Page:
BEIRUT — Facing international condemnation for its bloody crackdown on protesters, the Syrian regime is expanding an intimidation campaign to keep people off the streets, according to human rights activists.
They report a sharp escalation in arbitrary arrests and unexplained disappearances — including people being plucked from their homes and offices in the middle of the day. One prominent activist in an upscale Damascus neighborhood was reportedly bundled into a car after being beaten by security officers.
“Syrian cities have witnessed in the past few days an insane escalation by authorities who are arresting anyone with the potential to stage protests and demonstrations,” Ammar Qurabi, who heads the National Organization for Human Rights in Syria, told The Associated Press on Tuesday.
“The arrests have transformed Syria into a large prison,” he said, estimating that more than 1,000 people had been detained since Saturday in raids on houses.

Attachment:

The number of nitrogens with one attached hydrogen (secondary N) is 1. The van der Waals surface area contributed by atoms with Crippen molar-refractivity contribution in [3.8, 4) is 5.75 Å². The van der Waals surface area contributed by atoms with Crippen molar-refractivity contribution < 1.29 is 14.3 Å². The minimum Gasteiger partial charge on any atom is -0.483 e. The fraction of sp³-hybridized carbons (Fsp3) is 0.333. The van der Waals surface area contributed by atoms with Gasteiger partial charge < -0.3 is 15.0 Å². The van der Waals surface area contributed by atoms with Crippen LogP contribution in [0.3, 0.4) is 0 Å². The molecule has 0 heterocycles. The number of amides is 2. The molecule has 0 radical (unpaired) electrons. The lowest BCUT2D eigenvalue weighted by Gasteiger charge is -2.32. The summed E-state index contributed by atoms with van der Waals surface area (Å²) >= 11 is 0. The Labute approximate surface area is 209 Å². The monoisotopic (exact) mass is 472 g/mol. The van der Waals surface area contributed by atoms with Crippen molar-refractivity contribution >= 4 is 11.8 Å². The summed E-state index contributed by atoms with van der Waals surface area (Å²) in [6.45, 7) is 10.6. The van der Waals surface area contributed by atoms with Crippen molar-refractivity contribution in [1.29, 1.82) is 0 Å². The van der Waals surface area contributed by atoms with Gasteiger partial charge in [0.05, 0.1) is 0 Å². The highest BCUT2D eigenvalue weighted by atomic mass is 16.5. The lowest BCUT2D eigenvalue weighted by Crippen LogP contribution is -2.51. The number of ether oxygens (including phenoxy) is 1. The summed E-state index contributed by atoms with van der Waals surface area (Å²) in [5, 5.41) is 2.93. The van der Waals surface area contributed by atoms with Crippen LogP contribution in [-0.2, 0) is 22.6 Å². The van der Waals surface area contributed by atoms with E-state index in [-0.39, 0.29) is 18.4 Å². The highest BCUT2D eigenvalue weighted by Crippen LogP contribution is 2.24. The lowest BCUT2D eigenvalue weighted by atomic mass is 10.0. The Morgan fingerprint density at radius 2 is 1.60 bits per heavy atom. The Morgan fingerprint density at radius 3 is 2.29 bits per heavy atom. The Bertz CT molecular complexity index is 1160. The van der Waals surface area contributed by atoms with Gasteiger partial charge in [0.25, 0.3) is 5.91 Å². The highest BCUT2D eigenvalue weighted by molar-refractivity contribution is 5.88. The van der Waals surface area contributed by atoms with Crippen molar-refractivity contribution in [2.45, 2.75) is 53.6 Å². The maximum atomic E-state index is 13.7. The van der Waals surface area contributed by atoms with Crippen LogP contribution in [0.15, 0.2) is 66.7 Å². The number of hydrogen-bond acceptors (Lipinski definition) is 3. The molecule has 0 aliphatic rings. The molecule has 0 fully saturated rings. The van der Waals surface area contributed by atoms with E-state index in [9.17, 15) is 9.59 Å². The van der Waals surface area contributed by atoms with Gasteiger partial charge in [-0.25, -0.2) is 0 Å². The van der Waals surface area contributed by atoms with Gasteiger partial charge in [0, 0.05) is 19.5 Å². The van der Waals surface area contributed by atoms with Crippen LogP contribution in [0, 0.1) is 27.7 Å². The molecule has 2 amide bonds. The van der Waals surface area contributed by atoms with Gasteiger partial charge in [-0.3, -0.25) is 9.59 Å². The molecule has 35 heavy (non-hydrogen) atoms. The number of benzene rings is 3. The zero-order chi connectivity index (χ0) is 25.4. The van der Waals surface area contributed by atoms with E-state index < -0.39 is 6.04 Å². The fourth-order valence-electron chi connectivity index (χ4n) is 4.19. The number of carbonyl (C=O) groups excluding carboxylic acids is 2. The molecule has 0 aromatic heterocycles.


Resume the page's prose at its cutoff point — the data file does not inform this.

Syrian forces have badly treated many detainees, Amnesty International said. One was forced to lick his own blood off the floor after he was stripped and beaten, the group said.
The stepped-up campaign will have its first major test Friday — the main day for protests in the Arab world. But there were signs the protests will continue, with thousands of people gathering Tuesday in the coastal town of Banias, demanding freedom and urging the demise of Syria’s authoritarian regime, two witnesses said.
“So far it is a peaceful protest,” one person said, asking not to be identified for fear of reprisals.
President Bashar Assad is determined to crush the six-week revolt, the gravest challenge to his family’s 40-year dynasty. Assad inherited power from his father in 2000, and has maintained close ties with Iran and Islamic militant groups such as Hezbollah in Lebanon and Hamas in Gaza.
Rights groups say at least 545 Syrians have been killed since the uprising began in the blockaded southern city of Daraa.
President Bashar Assad is determined to crush the six-week revolt, the gravest challenge to his family’s 40-year dynasty.